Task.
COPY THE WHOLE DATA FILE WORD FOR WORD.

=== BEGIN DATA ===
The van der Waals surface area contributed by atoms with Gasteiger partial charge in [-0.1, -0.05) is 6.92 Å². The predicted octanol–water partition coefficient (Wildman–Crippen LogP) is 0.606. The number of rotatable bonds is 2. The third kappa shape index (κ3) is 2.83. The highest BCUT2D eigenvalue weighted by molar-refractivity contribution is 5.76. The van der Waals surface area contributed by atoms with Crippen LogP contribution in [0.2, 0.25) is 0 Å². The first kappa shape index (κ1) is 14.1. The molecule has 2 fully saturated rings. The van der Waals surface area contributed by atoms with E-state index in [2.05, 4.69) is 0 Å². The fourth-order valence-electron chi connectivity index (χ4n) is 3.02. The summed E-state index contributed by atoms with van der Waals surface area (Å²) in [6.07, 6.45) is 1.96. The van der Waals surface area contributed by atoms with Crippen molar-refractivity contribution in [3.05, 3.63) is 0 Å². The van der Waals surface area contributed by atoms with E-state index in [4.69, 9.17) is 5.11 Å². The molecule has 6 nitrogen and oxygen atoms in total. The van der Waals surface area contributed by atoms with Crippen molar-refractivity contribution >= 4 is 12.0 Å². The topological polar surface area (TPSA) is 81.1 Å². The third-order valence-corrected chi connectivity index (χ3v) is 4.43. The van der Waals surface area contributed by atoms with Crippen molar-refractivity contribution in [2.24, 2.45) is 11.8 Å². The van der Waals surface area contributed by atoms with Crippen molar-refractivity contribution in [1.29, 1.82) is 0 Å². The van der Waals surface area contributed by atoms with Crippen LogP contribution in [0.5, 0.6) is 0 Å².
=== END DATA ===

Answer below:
The van der Waals surface area contributed by atoms with Gasteiger partial charge in [-0.1, -0.05) is 6.92 Å². The predicted octanol–water partition coefficient (Wildman–Crippen LogP) is 0.606. The number of rotatable bonds is 2. The third kappa shape index (κ3) is 2.83. The highest BCUT2D eigenvalue weighted by molar-refractivity contribution is 5.76. The van der Waals surface area contributed by atoms with Crippen LogP contribution in [0.2, 0.25) is 0 Å². The first kappa shape index (κ1) is 14.1. The molecule has 2 fully saturated rings. The van der Waals surface area contributed by atoms with E-state index in [2.05, 4.69) is 0 Å². The fourth-order valence-electron chi connectivity index (χ4n) is 3.02. The summed E-state index contributed by atoms with van der Waals surface area (Å²) in [6.07, 6.45) is 1.96. The van der Waals surface area contributed by atoms with Crippen molar-refractivity contribution in [3.05, 3.63) is 0 Å². The van der Waals surface area contributed by atoms with E-state index in [4.69, 9.17) is 5.11 Å². The molecule has 6 nitrogen and oxygen atoms in total. The van der Waals surface area contributed by atoms with Crippen molar-refractivity contribution >= 4 is 12.0 Å². The topological polar surface area (TPSA) is 81.1 Å². The third-order valence-corrected chi connectivity index (χ3v) is 4.43. The van der Waals surface area contributed by atoms with Crippen molar-refractivity contribution in [2.24, 2.45) is 11.8 Å². The van der Waals surface area contributed by atoms with Crippen molar-refractivity contribution in [1.29, 1.82) is 0 Å². The van der Waals surface area contributed by atoms with Crippen LogP contribution in [0.5, 0.6) is 0 Å².